Get Adobe Flash player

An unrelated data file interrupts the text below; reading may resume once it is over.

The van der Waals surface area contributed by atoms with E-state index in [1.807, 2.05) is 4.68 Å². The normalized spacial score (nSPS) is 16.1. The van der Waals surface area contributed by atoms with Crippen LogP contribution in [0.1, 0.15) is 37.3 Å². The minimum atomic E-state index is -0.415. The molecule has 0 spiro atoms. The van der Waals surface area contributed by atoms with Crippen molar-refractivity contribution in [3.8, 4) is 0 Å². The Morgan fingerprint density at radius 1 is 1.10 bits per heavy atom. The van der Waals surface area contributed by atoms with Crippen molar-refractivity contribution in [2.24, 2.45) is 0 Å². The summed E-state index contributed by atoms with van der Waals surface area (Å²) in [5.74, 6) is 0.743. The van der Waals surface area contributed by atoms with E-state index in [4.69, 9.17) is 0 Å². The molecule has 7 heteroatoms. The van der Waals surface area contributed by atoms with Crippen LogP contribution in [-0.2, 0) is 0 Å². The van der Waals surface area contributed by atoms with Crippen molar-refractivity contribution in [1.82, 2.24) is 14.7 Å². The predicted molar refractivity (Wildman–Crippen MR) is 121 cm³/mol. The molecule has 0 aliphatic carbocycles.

Continuous Dopaminergic Stimulation in Focus Two Decades of Evolving Care with Pump Therapies – What have we Learned? Andrew Lees Director, Reta Lila Weston Institute of Neurological Studies, Institute of Neurology, University College London, London, UK Abstract Since the discovery that the gold standard treatment in Parkinson’s disease (PD), oral levodopa, contributes to motor fluctuations, the treatment strategy of delivering dopaminergic drugs in a continuous manner has been investigated. Motor fluctuations are believed to be the result of a combination of progressive denervation of the striatum with advancing disease and erratic gastric emptying with oral levodopa, which leads to peaks and troughs in plasma levodopa concentration and thus pulsatile stimulation of dopaminergic neurons. Methods have been developed to provide continuous dopaminergic stimulation, such as the delivery of apomorphine by subcutaneous infusion and levodopa/carbidopa by intestinal gel infusion. These therapies have been shown to significantly reduce ‘off’ time and improve motor fluctuations, and therefore have been a major advance in the management of PD. Keywords Parkinson’s disease, levodopa, continuous dopaminergic stimulation, subcutaneous apomorphine infusion, levodopa/carbidopa intestinal gel infusion Disclosure: Andrew Lees has acted as a consultant for Genus and has served on the advisory boards of Novartis, Teva, Meda, Boehringer Ingelheim, GlaxoSmithKline (GSK), Ipsen, Lundbeck, Allergan, Orion, Bial, Noscira and Roche. He has received honoraria from Novartis, Teva, Meda, Boehringer Ingelheim, GSK, Ipsen, Lundbeck, Allergan, Orion, Bial, Noscira and Roche, as well as grants from PSP Association and Weston Trust – The Reta Lila Howard Foundation. Acknowledgements: The V International Forum on Parkinson’s Disease (Helsinki, Finland, 6–7 May 2011) was funded by an unrestricted educational grant from Abbott. Abbott funded the development of this supplement by ESP Bioscience (Crowthorne, UK). Emily Chu and Nicole Meinel of ESP Bioscience provided medical writing and editorial support to the author in the development of this publication. Abbott had the opportunity to review and comment on the publication’s content; however, all decisions regarding content were made by the author. Received: 22 June 2012 Accepted: 9 July 2012 Citation: European Neurological Review, 2012;7(Suppl. 1):5–7 Correspondence: Andrew Lees, Reta Lila Weston Institute of Neurological Studies, Institute of Neurology, University College London, 1 Wakefield Street, London, WC1N 1PJ, UK. E: andrew.lees@ucl.ac.uk Lessons Learned about Levodopa Motor fluctuations in Parkinson’s disease (PD) were described as early as 1969 by Cotzias et al. 1 Subsequent studies showed that many motor fluctuations were associated with low plasma levodopa levels (troughs) that occurred between oral doses of levodopa. 2 This phenomenon was called the end-of-dose deterioration or ‘wearing-off’ effect. In the 1970s and 1980s, clinical pharmacology research provided a great deal of information about oral levodopa and its relationship to the ‘wearing-off’ effect. Levodopa benefits the patient from the very first dose but requires a few weeks to reach optimum effect. The stronger the initial response to the drug, the more prominent the subsequent motor fluctuations. 3 Increasing the dose of levodopa has been shown to prolong the duration of benefit, but does not increase the amplitude of response, and generally, the motor response wears off when plasma levodopa level drops to 50 % of the peak level, irrespective of the duration of benefit. 4 The ‘On-off’ Phenomenon The most common manifestation of the ‘on-off’ phenomenon is inter-dose or peak-dose dyskinesia, which occurs at a rate of approximately 10 % per treatment year. As a result, after 10 years © TOUCH BRIEFINGS 2012 of oral levodopa treatment, almost all patients who are on significant doses of levodopa will have developed some dyskinesias. 5 Another form of dyskinesia is biphasic dyskinesias, which are much less frequent, partly because modern pharmacotherapies help to reduce their severity. These are particularly troublesome in young-onset patients, are extremely disabling and much more difficult to treat than peak-dose dyskinesias. ‘Off’-period dystonia is another form that is often forgotten. Therefore, dyskinesias are not just one simple pattern of peak-dose dyskinesias. In the 1980s, it was not clear whether ‘off’ periods were treatable. One theory was that during ‘off’ periods, patients were unresponsive to dopaminergic drugs, even at a high dose. However, this view began to be challenged by studies using continuous delivery of dopaminergic drugs. For example, in one study, 6 levodopa/carbidopa was administered to 14 patients with severe fluctuations. After three days, the patients received 200 mg of 5 mg/ml levodopa added to 250 mg saline (0.69 mg/ml) subclavian infusion. The dose was increased at two-hourly intervals until satisfactory control was achieved. On Days 4–7, there was a double-blind cross-over, and the patients received the intravenous levodopa infusion or placebo at a dose of 0.69 mg/ml 5